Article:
Houston bums, on the other hand, tend distressingly toward the direct “Gotta dolla?” approach, or at best, spin some lame tale about needing money to get a bus ticket back to Lufkin or Shreveport. The signs they hold aloft at intersection are passé to the extreme – they run all too commonly to the “tell me one I haven’t heard” lament “Homeless, hungry, God Bless.” Contrast that with two I harvested in Austin: “Shit out of luck, need help, if you can’t help kiss my ass” and “One Day I Will Not Phart Like This May Gods Bless Your Help.”

With a podunk burg like Austin out world-classing us like that, we clearly need to step up our game. To do so, I would propose the foundation of a charter school somewhere in Midtown, near the Greyhound station, wherein young apprentices could refine their trade under the gaze of master beggars imported here from true world-class betting hubs. Classes could be taught in artful cardboard-sign making, tale of woe-spinning, costume-making, and other such arts. What is now a loose rabble could even be organized into merry little Gypsy-like bands.

So much for the betterment of quality. As to the quantity, I am happy to report that we are already on the right track. Turning the mentally ill out on the streets has been a boon, not just to Houston, but to all American cities, as these often make for the most intriguing and stimulating characters to be found. All I can propose here is that we add more – all mental patients should be relentlessly screened. The more fascinatingly afflicted should be discharged from care with all deliberate speed and placed where they will have the most municipal impact.

For example, in indisputably world-class San Francisco, just off Market Street, I once saw a deranged homeless man collapsed with his pants around his ankles and a string of yellow crime tape trailing from his buttocks. That’s a truly cosmopolitan tableau this city needs more of.

But the turning out of the mentally ill is a sort of “rising tide that lifts all boats.”

And much the same could be said for the national mortgage meltdown, the vanishing of the middle class, skyrocketing health care costs, and domestic violence. We need to separate from the pack, and we are not going to do so through such sweeping national issues.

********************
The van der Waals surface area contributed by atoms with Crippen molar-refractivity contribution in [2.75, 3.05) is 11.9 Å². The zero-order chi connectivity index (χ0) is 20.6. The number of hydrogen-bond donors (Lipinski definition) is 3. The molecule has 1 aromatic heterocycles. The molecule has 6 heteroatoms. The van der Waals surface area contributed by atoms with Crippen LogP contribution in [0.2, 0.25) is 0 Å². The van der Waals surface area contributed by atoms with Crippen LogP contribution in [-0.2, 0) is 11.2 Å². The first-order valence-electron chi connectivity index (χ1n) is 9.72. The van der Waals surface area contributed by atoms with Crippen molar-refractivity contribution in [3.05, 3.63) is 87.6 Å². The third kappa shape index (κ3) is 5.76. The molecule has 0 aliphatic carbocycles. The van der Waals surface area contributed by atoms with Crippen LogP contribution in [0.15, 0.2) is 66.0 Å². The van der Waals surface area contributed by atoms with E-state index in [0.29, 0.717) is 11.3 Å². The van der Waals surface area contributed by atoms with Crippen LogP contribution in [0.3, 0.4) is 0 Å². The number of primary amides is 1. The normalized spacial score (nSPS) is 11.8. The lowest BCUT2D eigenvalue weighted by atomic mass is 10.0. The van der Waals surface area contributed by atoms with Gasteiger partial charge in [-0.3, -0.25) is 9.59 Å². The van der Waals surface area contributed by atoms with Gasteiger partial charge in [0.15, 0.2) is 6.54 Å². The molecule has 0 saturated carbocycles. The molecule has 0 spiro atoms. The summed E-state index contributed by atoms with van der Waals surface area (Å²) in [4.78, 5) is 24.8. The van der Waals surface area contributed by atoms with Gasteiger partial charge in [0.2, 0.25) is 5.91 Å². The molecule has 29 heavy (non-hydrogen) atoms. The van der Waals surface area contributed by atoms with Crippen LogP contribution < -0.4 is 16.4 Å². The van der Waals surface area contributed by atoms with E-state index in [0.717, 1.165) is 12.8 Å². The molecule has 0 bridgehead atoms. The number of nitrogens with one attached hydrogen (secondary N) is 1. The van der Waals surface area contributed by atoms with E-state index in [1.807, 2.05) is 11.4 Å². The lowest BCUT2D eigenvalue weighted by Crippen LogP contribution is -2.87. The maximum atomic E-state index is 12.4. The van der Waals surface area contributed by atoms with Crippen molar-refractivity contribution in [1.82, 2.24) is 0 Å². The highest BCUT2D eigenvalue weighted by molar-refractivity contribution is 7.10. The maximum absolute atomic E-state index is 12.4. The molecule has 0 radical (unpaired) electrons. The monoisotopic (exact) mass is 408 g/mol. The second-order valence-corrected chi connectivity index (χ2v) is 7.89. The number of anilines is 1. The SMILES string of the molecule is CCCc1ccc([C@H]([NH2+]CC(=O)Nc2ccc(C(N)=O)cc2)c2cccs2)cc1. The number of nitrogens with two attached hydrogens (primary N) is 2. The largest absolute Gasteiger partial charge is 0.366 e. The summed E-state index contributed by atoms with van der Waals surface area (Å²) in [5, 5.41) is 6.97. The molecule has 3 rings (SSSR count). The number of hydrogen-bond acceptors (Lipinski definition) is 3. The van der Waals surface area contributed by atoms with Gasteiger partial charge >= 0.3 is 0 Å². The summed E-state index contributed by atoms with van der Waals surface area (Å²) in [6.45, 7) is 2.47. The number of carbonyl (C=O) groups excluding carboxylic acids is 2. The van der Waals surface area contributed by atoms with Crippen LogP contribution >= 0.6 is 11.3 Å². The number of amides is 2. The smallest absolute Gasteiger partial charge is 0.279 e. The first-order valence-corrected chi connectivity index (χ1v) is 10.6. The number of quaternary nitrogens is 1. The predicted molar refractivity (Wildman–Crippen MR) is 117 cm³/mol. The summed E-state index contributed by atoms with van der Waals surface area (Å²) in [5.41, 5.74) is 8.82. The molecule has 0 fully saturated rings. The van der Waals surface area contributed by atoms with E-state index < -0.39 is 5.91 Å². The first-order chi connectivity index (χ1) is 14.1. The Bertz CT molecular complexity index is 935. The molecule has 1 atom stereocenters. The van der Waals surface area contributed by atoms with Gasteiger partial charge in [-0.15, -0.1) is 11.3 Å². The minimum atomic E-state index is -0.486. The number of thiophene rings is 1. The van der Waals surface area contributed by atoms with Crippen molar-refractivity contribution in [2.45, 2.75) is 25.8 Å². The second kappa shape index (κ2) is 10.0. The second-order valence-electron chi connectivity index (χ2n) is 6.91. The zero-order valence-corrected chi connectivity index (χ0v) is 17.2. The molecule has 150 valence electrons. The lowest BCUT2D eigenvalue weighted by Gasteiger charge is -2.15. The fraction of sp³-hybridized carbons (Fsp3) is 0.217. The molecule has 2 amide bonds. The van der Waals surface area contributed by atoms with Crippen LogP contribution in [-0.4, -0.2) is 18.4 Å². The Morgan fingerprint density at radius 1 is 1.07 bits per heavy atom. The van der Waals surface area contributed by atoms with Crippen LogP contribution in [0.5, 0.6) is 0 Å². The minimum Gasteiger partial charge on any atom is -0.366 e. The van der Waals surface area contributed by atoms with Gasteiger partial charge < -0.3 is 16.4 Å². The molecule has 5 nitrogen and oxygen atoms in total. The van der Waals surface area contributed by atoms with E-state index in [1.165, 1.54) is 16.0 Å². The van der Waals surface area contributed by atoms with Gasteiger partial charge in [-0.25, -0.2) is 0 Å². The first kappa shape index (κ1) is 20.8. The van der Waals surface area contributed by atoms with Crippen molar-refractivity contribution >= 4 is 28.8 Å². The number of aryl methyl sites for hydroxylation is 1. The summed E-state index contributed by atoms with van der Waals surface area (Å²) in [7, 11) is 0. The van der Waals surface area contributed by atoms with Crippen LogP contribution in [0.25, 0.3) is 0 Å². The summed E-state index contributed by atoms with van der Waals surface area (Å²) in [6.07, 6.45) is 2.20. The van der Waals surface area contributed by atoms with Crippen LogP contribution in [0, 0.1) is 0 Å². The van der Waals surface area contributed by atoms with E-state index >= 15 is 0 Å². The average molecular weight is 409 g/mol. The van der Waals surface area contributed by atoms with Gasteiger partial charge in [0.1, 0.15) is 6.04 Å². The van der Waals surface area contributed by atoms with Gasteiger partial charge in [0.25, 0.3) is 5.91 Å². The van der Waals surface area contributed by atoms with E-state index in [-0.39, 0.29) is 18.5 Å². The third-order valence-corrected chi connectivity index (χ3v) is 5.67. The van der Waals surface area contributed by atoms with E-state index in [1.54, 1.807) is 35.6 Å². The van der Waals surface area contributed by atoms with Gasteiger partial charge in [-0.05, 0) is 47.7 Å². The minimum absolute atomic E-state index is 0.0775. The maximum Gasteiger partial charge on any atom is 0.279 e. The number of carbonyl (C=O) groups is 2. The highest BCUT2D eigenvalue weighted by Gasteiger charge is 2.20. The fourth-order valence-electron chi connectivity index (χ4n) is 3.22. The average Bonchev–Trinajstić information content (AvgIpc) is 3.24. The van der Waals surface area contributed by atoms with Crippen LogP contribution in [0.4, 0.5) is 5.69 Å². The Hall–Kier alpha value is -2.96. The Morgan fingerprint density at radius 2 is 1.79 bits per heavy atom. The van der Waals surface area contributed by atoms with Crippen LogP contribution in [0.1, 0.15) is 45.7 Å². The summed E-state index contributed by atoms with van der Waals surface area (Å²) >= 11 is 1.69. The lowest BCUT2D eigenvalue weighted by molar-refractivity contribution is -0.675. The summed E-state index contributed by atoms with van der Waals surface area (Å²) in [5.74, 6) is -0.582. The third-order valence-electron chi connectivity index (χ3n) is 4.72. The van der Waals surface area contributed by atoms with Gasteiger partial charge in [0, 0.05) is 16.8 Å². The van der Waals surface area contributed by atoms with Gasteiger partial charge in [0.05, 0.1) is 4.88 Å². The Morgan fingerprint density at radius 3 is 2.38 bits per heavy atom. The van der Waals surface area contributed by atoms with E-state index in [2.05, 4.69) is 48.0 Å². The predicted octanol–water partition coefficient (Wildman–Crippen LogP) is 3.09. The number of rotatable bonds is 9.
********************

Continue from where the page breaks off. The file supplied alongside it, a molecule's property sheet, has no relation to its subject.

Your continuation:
That’s where we are fortunate to be in Texas. Thankfully, our state places the public education in much lower regard than it does the department of corrections, which has the auspicious result of creating homeless by the thousands.

Let other cities attempt world-classness by educating their citizenry. We will go about it the Texan way. I propose that we do away with public education altogether, thereby forcing tens of thousands of wee moppets into the streets to fend for themselves.

Think of the Dickensian splendor! There will be no need to drive to Galveston for Dickens on the Strand when Oliver Twist and his little band of hooligans are underfoot downtown every day. (An exception to the school shutdown: Those that show the most promise could be enrolled at the Homeless Charter Academy proposed above – in that regard, it could be seen as a sort of “magnet school.”)

Full disclosure time: we at the Press are not without a vested interest in this cause. We feel that the Chronicle is on to a good thing when it employs some of Houston’s underworked citizenry to sell their papers at intersections, and we would like to replace some of our downtown racks with newsboys, or newschildren if you must, to be selected from the ranks of these children. (We will give each of them a little cap and everything.)

We think the benefits are enormous. Sure you can read our cover stories in the racks, but just imagine how much more enticed you would be hearing cries of “Extra! Extra! Read all about the Fantastic Foreskin! Circumcised men are employing weights and pulleys to cover themselves back up!” – John Nova Lomax